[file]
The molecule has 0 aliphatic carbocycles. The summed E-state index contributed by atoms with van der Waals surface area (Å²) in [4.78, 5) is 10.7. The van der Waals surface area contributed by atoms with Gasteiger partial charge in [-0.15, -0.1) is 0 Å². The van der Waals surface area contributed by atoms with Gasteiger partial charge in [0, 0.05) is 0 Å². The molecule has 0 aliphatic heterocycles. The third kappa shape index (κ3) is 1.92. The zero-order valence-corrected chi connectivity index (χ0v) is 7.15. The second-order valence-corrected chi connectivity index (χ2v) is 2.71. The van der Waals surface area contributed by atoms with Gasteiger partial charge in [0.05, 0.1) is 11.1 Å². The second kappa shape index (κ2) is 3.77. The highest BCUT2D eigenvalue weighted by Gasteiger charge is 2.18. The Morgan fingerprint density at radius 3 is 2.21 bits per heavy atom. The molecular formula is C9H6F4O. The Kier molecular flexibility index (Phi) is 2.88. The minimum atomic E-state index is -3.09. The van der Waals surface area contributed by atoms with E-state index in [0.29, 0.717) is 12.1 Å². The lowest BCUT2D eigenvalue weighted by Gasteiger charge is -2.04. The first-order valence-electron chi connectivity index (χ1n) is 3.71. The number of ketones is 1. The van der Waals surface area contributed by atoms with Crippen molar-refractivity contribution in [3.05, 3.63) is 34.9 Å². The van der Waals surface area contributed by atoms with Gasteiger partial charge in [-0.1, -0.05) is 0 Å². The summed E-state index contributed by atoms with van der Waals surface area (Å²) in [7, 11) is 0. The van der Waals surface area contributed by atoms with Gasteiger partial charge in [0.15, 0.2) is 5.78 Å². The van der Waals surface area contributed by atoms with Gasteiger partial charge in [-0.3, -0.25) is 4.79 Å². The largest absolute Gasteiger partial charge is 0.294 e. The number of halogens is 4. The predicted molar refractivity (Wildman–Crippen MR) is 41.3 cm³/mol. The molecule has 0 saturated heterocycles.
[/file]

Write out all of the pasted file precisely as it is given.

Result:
The molecule has 0 aliphatic carbocycles. The summed E-state index contributed by atoms with van der Waals surface area (Å²) in [4.78, 5) is 10.7. The van der Waals surface area contributed by atoms with Gasteiger partial charge in [-0.15, -0.1) is 0 Å². The van der Waals surface area contributed by atoms with Gasteiger partial charge in [0, 0.05) is 0 Å². The molecule has 0 aliphatic heterocycles. The third kappa shape index (κ3) is 1.92. The zero-order valence-corrected chi connectivity index (χ0v) is 7.15. The second-order valence-corrected chi connectivity index (χ2v) is 2.71. The van der Waals surface area contributed by atoms with Gasteiger partial charge in [0.05, 0.1) is 11.1 Å². The second kappa shape index (κ2) is 3.77. The highest BCUT2D eigenvalue weighted by Gasteiger charge is 2.18. The Morgan fingerprint density at radius 3 is 2.21 bits per heavy atom. The molecular formula is C9H6F4O. The Kier molecular flexibility index (Phi) is 2.88. The minimum atomic E-state index is -3.09. The van der Waals surface area contributed by atoms with E-state index in [0.29, 0.717) is 12.1 Å². The lowest BCUT2D eigenvalue weighted by Gasteiger charge is -2.04. The first-order valence-electron chi connectivity index (χ1n) is 3.71. The number of ketones is 1. The van der Waals surface area contributed by atoms with Crippen molar-refractivity contribution in [3.05, 3.63) is 34.9 Å². The van der Waals surface area contributed by atoms with Gasteiger partial charge in [-0.1, -0.05) is 0 Å². The summed E-state index contributed by atoms with van der Waals surface area (Å²) in [7, 11) is 0. The van der Waals surface area contributed by atoms with Gasteiger partial charge in [0.15, 0.2) is 5.78 Å². The van der Waals surface area contributed by atoms with Gasteiger partial charge in [-0.3, -0.25) is 4.79 Å². The largest absolute Gasteiger partial charge is 0.294 e. The number of halogens is 4. The predicted molar refractivity (Wildman–Crippen MR) is 41.3 cm³/mol. The molecule has 0 saturated heterocycles.